On Sept.4, while delivering the opening statement of his confirmation hearing, President Donald Trump's Supreme Court nominee, Brett Kavanaugh, uttered the following words:
"A good judge must be an umpire — a neutral and impartial arbiter who favors no litigant or policy."
Not even a month down the lane, when it came to allegations against himself, Kavnaugh engaged in what was perhaps some of the most extraordinary displays of partisanship in U.S. politics.
Kavanaugh and Christine Blasey Ford, the woman who accused him of sexual assault at a high school party, appeared separately before the Senate Judiciary Committee on Sept. 27 to share their accounts of what happened 36 years ago.
Even though it was a Senate hearing, a chance for Ford to share her story, Republican senators grilled her as if she was on trial for allegedly assaulting Kavanaugh.
However, Ford, a professor at Palo Alto University in California, managed to emerge as confident and compelling throughout the session.
Hers was a thorough and harrowing testimony. She said exactly what she was supposed to at the hearing: reveal the details of the alleged sexual attack, talk about her duty as a survivor of sexual violence to help others and, lastly, how the all of it combined affected her life recently, including the fact that she had to relocate because of the death threats she had been receiving.
In a nutshell: Ford's account revolved entirely around the alleged incident that prompted the Senate hearing in the first place.
Kavanaugh's testimony, on the other hand, was quite the opposite as it focused mostly on partisan politics rather than the assault.
For starters, the same Supreme Court of the United States nominee who, not three weeks ago, drew an analogy between judges and umpires had not even made the effort to listen to Ford's testimony.
In her final question, Democratic Senator Kamala Harris asked Kavanaugh if he had watched Ford's testimony.
“I did not. I plan to. I was preparing mine,” he said.
Unlike Ford, who remained composed and through while narrating her account, Kavanaugh came across as belligerent, self-righteous and shaky. He spent a good amount of time yelling out his statements. He remained utterly dismissive of Ford or the issue of sexual violence in general (which, again, was deeply troubling considering the fact that Kavanaugh is a judge and is being considered to be a SCOTUS judge).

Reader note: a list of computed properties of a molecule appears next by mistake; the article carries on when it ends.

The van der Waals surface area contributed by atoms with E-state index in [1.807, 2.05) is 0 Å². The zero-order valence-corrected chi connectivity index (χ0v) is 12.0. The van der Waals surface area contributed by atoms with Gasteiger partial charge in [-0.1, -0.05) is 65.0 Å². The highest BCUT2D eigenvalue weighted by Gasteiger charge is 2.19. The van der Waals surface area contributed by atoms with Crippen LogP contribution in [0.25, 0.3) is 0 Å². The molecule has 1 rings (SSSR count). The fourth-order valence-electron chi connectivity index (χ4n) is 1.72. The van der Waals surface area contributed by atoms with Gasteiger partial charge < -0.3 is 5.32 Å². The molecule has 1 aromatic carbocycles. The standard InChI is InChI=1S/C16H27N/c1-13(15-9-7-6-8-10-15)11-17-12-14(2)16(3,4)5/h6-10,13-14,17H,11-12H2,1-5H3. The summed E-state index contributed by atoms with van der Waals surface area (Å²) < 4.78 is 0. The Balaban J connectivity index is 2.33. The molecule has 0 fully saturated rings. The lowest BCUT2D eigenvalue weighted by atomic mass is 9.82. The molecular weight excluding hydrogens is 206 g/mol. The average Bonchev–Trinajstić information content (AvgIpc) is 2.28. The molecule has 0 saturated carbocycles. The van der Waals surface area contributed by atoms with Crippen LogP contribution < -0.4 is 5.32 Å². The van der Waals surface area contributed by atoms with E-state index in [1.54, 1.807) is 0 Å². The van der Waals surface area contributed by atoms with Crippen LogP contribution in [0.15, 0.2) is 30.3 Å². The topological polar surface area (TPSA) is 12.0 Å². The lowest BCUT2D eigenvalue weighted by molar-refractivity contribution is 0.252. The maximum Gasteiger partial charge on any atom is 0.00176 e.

But the one aspect that stood out throughout his testimony was that how everything was happening to prevent another conservative judge from sitting on the Supreme Court of United States.
"This whole two-week effort has been a calculated and orchestrated political hit," Kavanaugh said. "This grotesque and coordinated character assassination will dissuade good people from serving our country."
This particular statement reeked of partisanship, one that echoed the sentiments of the GOP since the day Ford's accusations were first reported in the news. Prominent Republicans have unabashedly discounted Ford's claims by referring it to as a Democratic ploy.
Mike Davis, a top Republican staffer for the Senate Judiciary Committee, tweeted, “Unfazed and determined. We will confirm Judge Kavanaugh," thereby refusing to even acknowledge the possibility of Ford's ordeal.
Sen. Lindsey Graham called the allegations a smear campaign.
Even former President George W. Bush stood by his support of Kavanaugh by calling him "a fine husband, father, and friend." As if fine husbands, fathers and friends cannot be sexual predators.
GOP Senate leader Mitch McConnell went as far as saying regardless of an accusation of attempted rape, the GOP will "plow right through" with Kavanaugh’s appointment.
Lastly, President Donald Trump referred to Ford's accusations as totally "totally political" and even coyly implied Ford was a liar. (As appalling as it may sound, it wasn't surprising coming from the president who, himself, has been accused by at least 19 women, including his first wife Ivana Trump, of sexual misconduct and rape.)
So, Kavanaugh and the GOP appear to be on the same page -- again, a trait that's troubling for a SCOTUS judge.
In fact, in a rather shockingly transparent and desperate attempt to save Trump's SCOTUS nominee, Senator Graham declared Ford “just as much of a victim" as Kavanaugh.
The senator actually suggested a person who was allegedly sexually assaulted was as much of a victim who allegedly sexually assaulted someone.
This ridiculous insinuation is just one example of how low the GOP is willing to go in order to immediately confirm Kavanaugh.
After the testimonies, Trump also took to Twitter to reiterate Ford's allegations were a sham:
Judge Kavanaugh showed America exactly why I nominated him. His testimony was powerful, honest, and riveting. Democrats’ search and destroy strategy is disgraceful and this process has been a total sham and effort to delay, obstruct, and resist. The Senate must vote!— Donald J. Trump (@realDonaldTrump) September 27, 2018
If anything, the Ford-Kavanaugh hearings have proved one thing: the GOP does not know how to tackle allegations of sexual violence.
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